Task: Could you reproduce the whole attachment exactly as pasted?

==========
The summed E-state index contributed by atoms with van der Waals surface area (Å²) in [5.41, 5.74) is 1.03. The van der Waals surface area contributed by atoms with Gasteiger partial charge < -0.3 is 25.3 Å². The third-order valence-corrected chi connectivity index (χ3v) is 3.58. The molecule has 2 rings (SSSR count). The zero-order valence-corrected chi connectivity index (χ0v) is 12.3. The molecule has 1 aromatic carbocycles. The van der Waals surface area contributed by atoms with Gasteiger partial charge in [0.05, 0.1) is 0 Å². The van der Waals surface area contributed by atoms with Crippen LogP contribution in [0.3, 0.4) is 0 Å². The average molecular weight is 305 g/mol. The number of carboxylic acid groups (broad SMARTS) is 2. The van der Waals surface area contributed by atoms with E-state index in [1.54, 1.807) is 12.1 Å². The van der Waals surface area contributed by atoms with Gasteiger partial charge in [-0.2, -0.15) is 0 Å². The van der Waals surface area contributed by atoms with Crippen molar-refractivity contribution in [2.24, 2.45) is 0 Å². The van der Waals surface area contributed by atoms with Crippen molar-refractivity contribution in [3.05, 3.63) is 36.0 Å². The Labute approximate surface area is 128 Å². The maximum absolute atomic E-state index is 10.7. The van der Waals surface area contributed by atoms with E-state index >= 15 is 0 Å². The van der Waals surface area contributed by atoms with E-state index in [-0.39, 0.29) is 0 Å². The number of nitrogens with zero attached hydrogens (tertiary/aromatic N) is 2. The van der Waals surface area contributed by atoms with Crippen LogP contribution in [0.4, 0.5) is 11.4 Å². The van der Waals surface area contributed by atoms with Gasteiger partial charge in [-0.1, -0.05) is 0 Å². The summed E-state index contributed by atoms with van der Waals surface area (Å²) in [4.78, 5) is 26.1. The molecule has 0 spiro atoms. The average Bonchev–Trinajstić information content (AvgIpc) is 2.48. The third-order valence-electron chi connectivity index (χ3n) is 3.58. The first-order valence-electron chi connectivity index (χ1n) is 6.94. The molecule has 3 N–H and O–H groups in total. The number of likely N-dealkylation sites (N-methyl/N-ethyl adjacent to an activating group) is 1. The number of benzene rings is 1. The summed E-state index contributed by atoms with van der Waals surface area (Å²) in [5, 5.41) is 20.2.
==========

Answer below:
The summed E-state index contributed by atoms with van der Waals surface area (Å²) in [5.41, 5.74) is 1.03. The van der Waals surface area contributed by atoms with Gasteiger partial charge < -0.3 is 25.3 Å². The third-order valence-corrected chi connectivity index (χ3v) is 3.58. The molecule has 2 rings (SSSR count). The zero-order valence-corrected chi connectivity index (χ0v) is 12.3. The molecule has 1 aromatic carbocycles. The van der Waals surface area contributed by atoms with Gasteiger partial charge in [0.05, 0.1) is 0 Å². The van der Waals surface area contributed by atoms with Crippen LogP contribution in [0.3, 0.4) is 0 Å². The average molecular weight is 305 g/mol. The number of carboxylic acid groups (broad SMARTS) is 2. The van der Waals surface area contributed by atoms with E-state index in [1.54, 1.807) is 12.1 Å². The van der Waals surface area contributed by atoms with Gasteiger partial charge in [-0.2, -0.15) is 0 Å². The van der Waals surface area contributed by atoms with Crippen molar-refractivity contribution in [2.24, 2.45) is 0 Å². The van der Waals surface area contributed by atoms with Crippen molar-refractivity contribution in [3.05, 3.63) is 36.0 Å². The Labute approximate surface area is 128 Å². The maximum absolute atomic E-state index is 10.7. The van der Waals surface area contributed by atoms with E-state index >= 15 is 0 Å². The van der Waals surface area contributed by atoms with E-state index in [-0.39, 0.29) is 0 Å². The number of nitrogens with zero attached hydrogens (tertiary/aromatic N) is 2. The van der Waals surface area contributed by atoms with Crippen LogP contribution in [0.4, 0.5) is 11.4 Å². The van der Waals surface area contributed by atoms with Gasteiger partial charge in [-0.1, -0.05) is 0 Å². The summed E-state index contributed by atoms with van der Waals surface area (Å²) in [4.78, 5) is 26.1. The molecule has 0 spiro atoms. The average Bonchev–Trinajstić information content (AvgIpc) is 2.48. The third-order valence-electron chi connectivity index (χ3n) is 3.58. The first-order valence-electron chi connectivity index (χ1n) is 6.94. The molecule has 3 N–H and O–H groups in total. The number of likely N-dealkylation sites (N-methyl/N-ethyl adjacent to an activating group) is 1. The number of benzene rings is 1. The summed E-state index contributed by atoms with van der Waals surface area (Å²) in [5, 5.41) is 20.2.